When I attended Premiere Vision in Paris last month, there was an area set aside with 10 or 11 designers who’d won some kind of contest to be featured at the event. So of course I trotted over there to see what Parisian DEs were about, what they had to say, what their lines looked like and so on. Surely they have the up and up, the skinny on making it as fashion designers being all things French. In summary, the more things change, the more they stay the same. I could have been talking to any of you. Provenance has no bearing on success.
First of all, while tastefully designed and trendy, it was a poorly designed area. The designers had no control over this. Walking down the aisle, the focal point of each booth -the designer’s table- of alternating displays was blocked by a huge (trendy) sign measuring a meter or so wide by maybe 2.5 meters high. Looking head on, this poor girl below is hidden completely by the sign in front of her booth. There’s no way to make eye contact to connect with the designer visually.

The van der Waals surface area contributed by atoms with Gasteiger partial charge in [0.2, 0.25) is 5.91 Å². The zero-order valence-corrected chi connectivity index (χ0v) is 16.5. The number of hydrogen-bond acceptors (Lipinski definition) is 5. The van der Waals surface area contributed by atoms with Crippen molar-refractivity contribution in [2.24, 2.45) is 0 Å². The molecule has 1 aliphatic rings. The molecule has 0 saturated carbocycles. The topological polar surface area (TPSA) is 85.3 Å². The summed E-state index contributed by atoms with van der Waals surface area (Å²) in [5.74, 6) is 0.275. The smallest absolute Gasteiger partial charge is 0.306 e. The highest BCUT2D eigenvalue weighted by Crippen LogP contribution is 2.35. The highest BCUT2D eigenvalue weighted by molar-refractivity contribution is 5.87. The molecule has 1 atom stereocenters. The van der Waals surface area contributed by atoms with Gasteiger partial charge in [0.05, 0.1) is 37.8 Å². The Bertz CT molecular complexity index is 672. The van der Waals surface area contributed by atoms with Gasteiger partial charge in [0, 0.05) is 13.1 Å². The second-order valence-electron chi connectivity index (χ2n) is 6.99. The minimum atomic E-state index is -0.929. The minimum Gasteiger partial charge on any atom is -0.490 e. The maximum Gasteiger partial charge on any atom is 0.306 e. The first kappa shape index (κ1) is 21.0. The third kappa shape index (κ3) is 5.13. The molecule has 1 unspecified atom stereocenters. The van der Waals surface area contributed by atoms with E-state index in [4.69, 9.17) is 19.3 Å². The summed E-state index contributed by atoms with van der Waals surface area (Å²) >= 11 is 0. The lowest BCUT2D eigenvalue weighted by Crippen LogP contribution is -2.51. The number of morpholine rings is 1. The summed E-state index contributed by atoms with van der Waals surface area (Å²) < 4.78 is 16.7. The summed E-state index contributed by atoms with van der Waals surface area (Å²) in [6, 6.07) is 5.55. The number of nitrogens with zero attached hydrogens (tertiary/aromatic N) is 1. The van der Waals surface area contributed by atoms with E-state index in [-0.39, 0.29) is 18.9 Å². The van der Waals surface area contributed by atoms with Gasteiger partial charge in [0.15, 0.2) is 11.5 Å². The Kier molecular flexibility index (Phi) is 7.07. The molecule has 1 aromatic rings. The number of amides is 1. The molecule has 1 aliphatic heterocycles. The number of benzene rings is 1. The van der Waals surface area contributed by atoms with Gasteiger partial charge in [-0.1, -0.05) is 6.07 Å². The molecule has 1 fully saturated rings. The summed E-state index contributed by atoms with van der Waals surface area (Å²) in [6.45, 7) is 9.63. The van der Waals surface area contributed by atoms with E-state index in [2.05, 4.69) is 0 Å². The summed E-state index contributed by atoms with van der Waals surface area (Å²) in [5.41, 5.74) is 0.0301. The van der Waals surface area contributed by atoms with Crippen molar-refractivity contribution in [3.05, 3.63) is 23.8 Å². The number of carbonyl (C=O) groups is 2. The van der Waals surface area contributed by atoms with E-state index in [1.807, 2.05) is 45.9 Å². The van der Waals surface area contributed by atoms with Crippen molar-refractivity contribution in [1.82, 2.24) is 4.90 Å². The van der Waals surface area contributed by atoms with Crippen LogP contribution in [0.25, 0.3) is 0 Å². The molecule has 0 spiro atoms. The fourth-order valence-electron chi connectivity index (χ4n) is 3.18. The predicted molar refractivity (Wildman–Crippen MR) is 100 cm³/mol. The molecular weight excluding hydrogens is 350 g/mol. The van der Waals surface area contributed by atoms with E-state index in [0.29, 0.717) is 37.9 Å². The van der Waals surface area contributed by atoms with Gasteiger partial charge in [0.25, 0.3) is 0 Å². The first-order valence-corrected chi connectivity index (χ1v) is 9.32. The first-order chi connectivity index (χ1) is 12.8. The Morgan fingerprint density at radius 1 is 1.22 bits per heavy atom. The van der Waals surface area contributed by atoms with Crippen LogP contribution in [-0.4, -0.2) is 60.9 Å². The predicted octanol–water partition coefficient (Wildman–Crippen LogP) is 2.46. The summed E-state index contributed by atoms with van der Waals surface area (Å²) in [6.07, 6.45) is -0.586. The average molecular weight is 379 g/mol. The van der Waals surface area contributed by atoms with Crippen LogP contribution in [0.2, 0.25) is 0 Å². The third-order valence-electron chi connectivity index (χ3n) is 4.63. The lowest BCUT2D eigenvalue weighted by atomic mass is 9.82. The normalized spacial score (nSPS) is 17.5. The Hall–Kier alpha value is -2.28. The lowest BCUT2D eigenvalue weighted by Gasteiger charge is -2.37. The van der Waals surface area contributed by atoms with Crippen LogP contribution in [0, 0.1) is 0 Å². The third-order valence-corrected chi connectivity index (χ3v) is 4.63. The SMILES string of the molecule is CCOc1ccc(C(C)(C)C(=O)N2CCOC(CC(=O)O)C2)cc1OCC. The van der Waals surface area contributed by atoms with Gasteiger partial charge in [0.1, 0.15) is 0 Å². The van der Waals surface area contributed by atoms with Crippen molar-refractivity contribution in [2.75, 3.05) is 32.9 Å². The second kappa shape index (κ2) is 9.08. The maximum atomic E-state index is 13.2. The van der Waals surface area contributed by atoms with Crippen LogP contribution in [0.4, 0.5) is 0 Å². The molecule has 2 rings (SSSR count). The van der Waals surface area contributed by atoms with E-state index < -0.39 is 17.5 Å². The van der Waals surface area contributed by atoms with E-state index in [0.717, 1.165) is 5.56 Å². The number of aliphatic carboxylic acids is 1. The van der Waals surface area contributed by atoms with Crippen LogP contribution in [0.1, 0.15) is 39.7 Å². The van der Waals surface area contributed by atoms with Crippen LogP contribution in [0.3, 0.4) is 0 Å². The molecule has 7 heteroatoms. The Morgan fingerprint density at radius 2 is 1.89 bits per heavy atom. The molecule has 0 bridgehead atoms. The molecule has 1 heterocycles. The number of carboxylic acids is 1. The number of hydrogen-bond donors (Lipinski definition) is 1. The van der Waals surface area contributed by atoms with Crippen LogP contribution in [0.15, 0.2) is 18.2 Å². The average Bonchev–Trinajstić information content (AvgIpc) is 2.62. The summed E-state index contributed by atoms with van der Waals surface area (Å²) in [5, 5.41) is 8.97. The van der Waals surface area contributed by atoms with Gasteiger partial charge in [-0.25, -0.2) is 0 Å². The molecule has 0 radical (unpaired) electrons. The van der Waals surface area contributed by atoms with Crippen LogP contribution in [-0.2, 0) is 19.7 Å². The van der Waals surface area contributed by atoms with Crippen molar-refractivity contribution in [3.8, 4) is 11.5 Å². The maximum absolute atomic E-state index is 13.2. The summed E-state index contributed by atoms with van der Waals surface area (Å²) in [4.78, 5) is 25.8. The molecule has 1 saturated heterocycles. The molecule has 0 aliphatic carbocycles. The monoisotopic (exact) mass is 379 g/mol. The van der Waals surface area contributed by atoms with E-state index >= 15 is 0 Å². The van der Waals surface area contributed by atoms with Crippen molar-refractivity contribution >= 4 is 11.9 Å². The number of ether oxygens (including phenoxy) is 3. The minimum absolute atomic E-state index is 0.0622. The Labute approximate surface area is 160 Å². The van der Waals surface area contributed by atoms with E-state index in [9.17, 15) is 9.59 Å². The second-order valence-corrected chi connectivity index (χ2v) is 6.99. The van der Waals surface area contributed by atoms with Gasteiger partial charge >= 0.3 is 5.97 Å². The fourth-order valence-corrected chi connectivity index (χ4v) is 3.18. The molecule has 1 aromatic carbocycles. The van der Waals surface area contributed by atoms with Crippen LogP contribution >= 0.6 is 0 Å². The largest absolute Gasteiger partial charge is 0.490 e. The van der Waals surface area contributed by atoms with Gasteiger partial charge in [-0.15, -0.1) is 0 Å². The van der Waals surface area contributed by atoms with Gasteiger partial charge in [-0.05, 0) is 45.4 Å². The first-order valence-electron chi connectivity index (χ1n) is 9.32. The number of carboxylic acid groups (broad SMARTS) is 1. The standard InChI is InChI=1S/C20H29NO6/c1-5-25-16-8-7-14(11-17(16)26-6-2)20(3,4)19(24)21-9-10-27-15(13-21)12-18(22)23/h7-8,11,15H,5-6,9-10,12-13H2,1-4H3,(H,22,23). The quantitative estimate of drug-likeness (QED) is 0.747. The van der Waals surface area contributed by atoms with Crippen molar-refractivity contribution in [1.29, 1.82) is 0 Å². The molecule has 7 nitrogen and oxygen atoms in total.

While the signage created a problem for every other designer, for some it was just as well. They practically hid from us or completely ignored us, steadfastly refusing to make eye contact as they chatted with a companion in the booth. It’s kind of hard to ignore two bodies standing two feet in front of your table when the booth is only 10’X 15′ but they managed. Don’t ever do this. I don’t care if the person standing in your booth is a complete zero. Get off your butt and talk to them because other people walking by your booth who aren’t total zeros, will only see you’re ignoring the people standing there so how could they expect to get your attention either? They’ll just walk on by. In short, I felt completely at home. It was no different from what I’ve experienced here.